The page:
Superiors have Different Ethics

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Ethics and Responsibility > Best Practices > Superiors have Different Ethics

Superiors have Different Ethics
Kovila, HR Consultant, Mauritius, Member
Hi everyone, managing ethics in business has become a must nowadays... But sometimes whatever is ethical for me might not be ethical for someone else... What do we do if we come across such a situation where in your work some practices are unethical and your superiors face "moral myopia and muteness''?

Organizational Versus Individual Ethics
James Townsend, Manager, United States, Member
You have identified what I think is one of the biggest issues leaders face. I have experienced a dissonance between organizational ethics and personal - I have voiced my opinion and made my concerns clear. If the organization has a pattern of ethical violations then I would continue to document them and be prepared to change companies (presuming that I am not able to influence a change).

Responsibility to Understand the Foundation of the Ethics of your Organization
Charlie Briggs
I quite agree with you James. That's why the change you desire must start with you. Though organizational ethic varies from company to company, but you have a responsibility to understand the foundation of such organizational ethics before you can think of what step to take in terms of corrective measures on your part if its not favorable to your personality.

How to Deal with Unprofessional Ethics
Samir Desai, Manager, India, Member
I agree with James that keeping a track / record of the things that need to be changed is a first concrete step one can make to address the issue of professional ethics.
The next step, to develop a critical mass for the change to take place, formation of team for change is the biggest challenge, especially if the seniors are of the opinion that there is no 'ethical issues ' that need to be addressed. So along with the record of violations I am also keeping a tab on the probable allies and opponents.

Ethics in Business
Waseem A. Nisar, Consultant, United States, Member
I believe the greatest challenge current businesses and their leaders face is ethics in a global sense. Meaning, the businesses are so global that people of different backgrounds are involved in running/managing/leading these entities. With that comes different ethics.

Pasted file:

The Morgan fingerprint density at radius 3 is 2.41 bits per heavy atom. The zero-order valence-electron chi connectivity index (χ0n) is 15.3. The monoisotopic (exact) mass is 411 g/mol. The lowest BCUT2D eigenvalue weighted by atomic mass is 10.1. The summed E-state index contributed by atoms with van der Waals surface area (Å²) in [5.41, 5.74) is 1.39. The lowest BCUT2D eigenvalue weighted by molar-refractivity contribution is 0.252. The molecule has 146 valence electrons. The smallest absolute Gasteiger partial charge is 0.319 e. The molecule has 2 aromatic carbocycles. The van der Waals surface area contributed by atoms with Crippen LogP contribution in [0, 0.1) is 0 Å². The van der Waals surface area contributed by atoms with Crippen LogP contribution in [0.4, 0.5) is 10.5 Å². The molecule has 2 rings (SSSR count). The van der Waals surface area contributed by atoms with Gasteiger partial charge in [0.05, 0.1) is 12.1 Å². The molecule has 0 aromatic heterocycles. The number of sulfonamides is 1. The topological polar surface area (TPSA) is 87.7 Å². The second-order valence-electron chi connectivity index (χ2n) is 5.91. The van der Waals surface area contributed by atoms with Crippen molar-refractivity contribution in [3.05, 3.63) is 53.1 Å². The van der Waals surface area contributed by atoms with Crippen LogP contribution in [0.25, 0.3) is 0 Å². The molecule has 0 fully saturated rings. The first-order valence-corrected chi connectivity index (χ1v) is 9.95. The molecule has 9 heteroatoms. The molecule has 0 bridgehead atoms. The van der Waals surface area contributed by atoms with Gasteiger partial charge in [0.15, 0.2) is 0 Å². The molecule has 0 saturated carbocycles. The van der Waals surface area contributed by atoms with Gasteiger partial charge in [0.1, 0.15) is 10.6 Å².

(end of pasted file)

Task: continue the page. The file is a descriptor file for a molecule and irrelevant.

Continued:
For any business, the ethics must, and have to, start at the top management. If these leaders are not up-to-the-par, nothing will work. They must practice it.
The business leaders must clearly communicate their ethical expectations to the rest in the organization.

Ethical Auditing
Manjit Chodha MSc
An ethical audit is an effective technique that can be applied to an organisation where its formation was the consequence of a set of beliefs (whereas most companies attempt to articulate some beliefs or values after many years of operation). Because it is founded on very explicit values, the audit process can be conducted with a clear sense of purpose and determination to act on the findings.
Before launching on an audit exercise there are many points to consider carefully such as: purpose, type and topic, context, process, people, analysis and reporting, and follow-up.
An ethical audit can have many variables such as audit of policies, procedures (existence/compliance) and actual performance (external impact), staff perceptions/concerns; stakeholder perceptions, aspirations/concerns.
To conduct an audit raises expectations. If you have accepted people's cooperation in the conduct of the audit you will be betraying a trust if you subsequently do nothing about the findings.

Different Ethics: How to Proceed
naomi husein-siregar
All comments above are very good but note you cannot work alone: you should ally with one of the top management, otherwise you will be cornered and accused due to a rebellious act.
Or you can touch their heart with a sympathetic discussion and show them the facts that you have gathered.
Make them think about the future effects if the situation remains unchanged.

Changing Ethics as Managers
Harp Minhas
It is true that ethics comes from within. However, when one gains responsibility for others and for the good of an organisation, ethics will inevitably change and fluctuate. Sometimes your own ethics will win out and sometimes your ethics have to be subordinated for the good of either your business or your staff. I do not believe that we should have a fixed view on this and it is inevitable that we will sometimes need to suppress our own ethical values. Flexibility is the key to greater success in the workplace. In your personal life outside work, that is a different matter...

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